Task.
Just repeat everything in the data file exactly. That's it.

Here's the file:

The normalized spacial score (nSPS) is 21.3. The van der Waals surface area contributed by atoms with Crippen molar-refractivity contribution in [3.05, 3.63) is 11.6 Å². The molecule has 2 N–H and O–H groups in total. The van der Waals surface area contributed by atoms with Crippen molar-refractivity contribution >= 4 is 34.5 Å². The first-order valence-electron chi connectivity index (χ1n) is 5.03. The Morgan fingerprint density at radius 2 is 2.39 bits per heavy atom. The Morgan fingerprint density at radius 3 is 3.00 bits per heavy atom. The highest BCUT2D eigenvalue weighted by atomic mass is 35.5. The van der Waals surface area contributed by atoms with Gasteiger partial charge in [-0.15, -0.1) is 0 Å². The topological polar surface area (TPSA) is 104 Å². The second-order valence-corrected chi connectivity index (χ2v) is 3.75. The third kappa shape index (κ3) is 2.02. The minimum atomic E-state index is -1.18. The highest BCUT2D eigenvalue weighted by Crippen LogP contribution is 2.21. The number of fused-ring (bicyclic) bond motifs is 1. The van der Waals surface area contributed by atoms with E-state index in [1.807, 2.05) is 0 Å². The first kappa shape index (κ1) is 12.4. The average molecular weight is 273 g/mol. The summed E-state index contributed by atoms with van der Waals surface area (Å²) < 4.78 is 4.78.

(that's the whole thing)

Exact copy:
The normalized spacial score (nSPS) is 21.3. The van der Waals surface area contributed by atoms with Crippen molar-refractivity contribution in [3.05, 3.63) is 11.6 Å². The molecule has 2 N–H and O–H groups in total. The van der Waals surface area contributed by atoms with Crippen molar-refractivity contribution >= 4 is 34.5 Å². The first-order valence-electron chi connectivity index (χ1n) is 5.03. The Morgan fingerprint density at radius 2 is 2.39 bits per heavy atom. The Morgan fingerprint density at radius 3 is 3.00 bits per heavy atom. The highest BCUT2D eigenvalue weighted by atomic mass is 35.5. The van der Waals surface area contributed by atoms with Gasteiger partial charge in [-0.15, -0.1) is 0 Å². The topological polar surface area (TPSA) is 104 Å². The second-order valence-corrected chi connectivity index (χ2v) is 3.75. The third kappa shape index (κ3) is 2.02. The minimum atomic E-state index is -1.18. The highest BCUT2D eigenvalue weighted by Crippen LogP contribution is 2.21. The number of fused-ring (bicyclic) bond motifs is 1. The van der Waals surface area contributed by atoms with E-state index in [1.807, 2.05) is 0 Å². The first kappa shape index (κ1) is 12.4. The average molecular weight is 273 g/mol. The summed E-state index contributed by atoms with van der Waals surface area (Å²) < 4.78 is 4.78.